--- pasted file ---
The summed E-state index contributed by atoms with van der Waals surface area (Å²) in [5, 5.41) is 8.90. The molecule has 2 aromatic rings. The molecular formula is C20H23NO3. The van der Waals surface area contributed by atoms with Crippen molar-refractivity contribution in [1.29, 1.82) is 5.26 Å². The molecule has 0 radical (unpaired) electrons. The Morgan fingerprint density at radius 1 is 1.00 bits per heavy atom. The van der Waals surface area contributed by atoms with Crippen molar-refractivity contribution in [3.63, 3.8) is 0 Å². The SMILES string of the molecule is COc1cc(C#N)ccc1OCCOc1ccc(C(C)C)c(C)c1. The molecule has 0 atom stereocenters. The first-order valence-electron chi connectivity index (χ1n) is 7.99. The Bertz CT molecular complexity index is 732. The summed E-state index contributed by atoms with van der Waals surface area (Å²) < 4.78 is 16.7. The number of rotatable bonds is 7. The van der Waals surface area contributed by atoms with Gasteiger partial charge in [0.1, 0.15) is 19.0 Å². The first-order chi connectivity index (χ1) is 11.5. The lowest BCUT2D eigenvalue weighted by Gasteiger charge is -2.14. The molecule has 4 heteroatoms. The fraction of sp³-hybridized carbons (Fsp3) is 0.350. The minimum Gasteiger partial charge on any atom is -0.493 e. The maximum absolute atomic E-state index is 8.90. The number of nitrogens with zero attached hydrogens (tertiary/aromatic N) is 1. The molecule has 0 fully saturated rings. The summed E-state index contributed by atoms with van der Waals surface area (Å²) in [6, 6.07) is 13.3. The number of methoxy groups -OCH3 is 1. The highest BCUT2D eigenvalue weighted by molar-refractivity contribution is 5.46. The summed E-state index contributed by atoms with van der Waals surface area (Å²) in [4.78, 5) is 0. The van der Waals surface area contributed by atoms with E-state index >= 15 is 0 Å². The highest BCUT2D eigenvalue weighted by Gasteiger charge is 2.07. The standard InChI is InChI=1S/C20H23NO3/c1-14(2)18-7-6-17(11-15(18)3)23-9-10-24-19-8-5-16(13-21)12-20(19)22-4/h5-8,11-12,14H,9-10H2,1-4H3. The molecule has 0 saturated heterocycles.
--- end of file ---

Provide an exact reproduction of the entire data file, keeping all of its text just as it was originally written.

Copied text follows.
The summed E-state index contributed by atoms with van der Waals surface area (Å²) in [5, 5.41) is 8.90. The molecule has 2 aromatic rings. The molecular formula is C20H23NO3. The van der Waals surface area contributed by atoms with Crippen molar-refractivity contribution in [1.29, 1.82) is 5.26 Å². The molecule has 0 radical (unpaired) electrons. The Morgan fingerprint density at radius 1 is 1.00 bits per heavy atom. The van der Waals surface area contributed by atoms with Crippen molar-refractivity contribution in [3.63, 3.8) is 0 Å². The SMILES string of the molecule is COc1cc(C#N)ccc1OCCOc1ccc(C(C)C)c(C)c1. The molecule has 0 atom stereocenters. The first-order valence-electron chi connectivity index (χ1n) is 7.99. The Bertz CT molecular complexity index is 732. The summed E-state index contributed by atoms with van der Waals surface area (Å²) < 4.78 is 16.7. The number of rotatable bonds is 7. The van der Waals surface area contributed by atoms with Gasteiger partial charge in [0.1, 0.15) is 19.0 Å². The first-order chi connectivity index (χ1) is 11.5. The lowest BCUT2D eigenvalue weighted by Gasteiger charge is -2.14. The molecule has 4 heteroatoms. The fraction of sp³-hybridized carbons (Fsp3) is 0.350. The minimum Gasteiger partial charge on any atom is -0.493 e. The maximum absolute atomic E-state index is 8.90. The number of nitrogens with zero attached hydrogens (tertiary/aromatic N) is 1. The molecule has 0 fully saturated rings. The summed E-state index contributed by atoms with van der Waals surface area (Å²) in [6, 6.07) is 13.3. The number of methoxy groups -OCH3 is 1. The highest BCUT2D eigenvalue weighted by molar-refractivity contribution is 5.46. The summed E-state index contributed by atoms with van der Waals surface area (Å²) in [4.78, 5) is 0. The van der Waals surface area contributed by atoms with E-state index >= 15 is 0 Å². The highest BCUT2D eigenvalue weighted by Gasteiger charge is 2.07. The standard InChI is InChI=1S/C20H23NO3/c1-14(2)18-7-6-17(11-15(18)3)23-9-10-24-19-8-5-16(13-21)12-20(19)22-4/h5-8,11-12,14H,9-10H2,1-4H3. The molecule has 0 saturated heterocycles.